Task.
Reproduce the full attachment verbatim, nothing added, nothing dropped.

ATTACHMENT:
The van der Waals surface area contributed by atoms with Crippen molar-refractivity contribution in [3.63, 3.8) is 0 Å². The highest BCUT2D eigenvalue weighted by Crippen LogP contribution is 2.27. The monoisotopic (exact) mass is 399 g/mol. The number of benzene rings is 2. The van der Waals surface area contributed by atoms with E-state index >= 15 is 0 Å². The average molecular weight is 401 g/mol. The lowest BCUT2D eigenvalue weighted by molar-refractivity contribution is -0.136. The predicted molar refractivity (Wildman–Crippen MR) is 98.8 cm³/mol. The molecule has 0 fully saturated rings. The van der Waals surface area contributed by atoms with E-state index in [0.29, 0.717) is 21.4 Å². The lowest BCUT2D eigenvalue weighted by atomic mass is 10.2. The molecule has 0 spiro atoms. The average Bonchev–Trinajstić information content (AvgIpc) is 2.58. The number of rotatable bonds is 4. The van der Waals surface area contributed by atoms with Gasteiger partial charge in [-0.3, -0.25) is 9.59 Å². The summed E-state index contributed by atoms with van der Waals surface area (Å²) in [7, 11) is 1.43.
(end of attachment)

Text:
The van der Waals surface area contributed by atoms with Crippen molar-refractivity contribution in [3.63, 3.8) is 0 Å². The highest BCUT2D eigenvalue weighted by Crippen LogP contribution is 2.27. The monoisotopic (exact) mass is 399 g/mol. The number of benzene rings is 2. The van der Waals surface area contributed by atoms with E-state index >= 15 is 0 Å². The average molecular weight is 401 g/mol. The lowest BCUT2D eigenvalue weighted by molar-refractivity contribution is -0.136. The predicted molar refractivity (Wildman–Crippen MR) is 98.8 cm³/mol. The molecule has 0 fully saturated rings. The van der Waals surface area contributed by atoms with E-state index in [0.29, 0.717) is 21.4 Å². The lowest BCUT2D eigenvalue weighted by atomic mass is 10.2. The molecule has 0 spiro atoms. The average Bonchev–Trinajstić information content (AvgIpc) is 2.58. The number of rotatable bonds is 4. The van der Waals surface area contributed by atoms with Gasteiger partial charge in [-0.3, -0.25) is 9.59 Å². The summed E-state index contributed by atoms with van der Waals surface area (Å²) in [7, 11) is 1.43.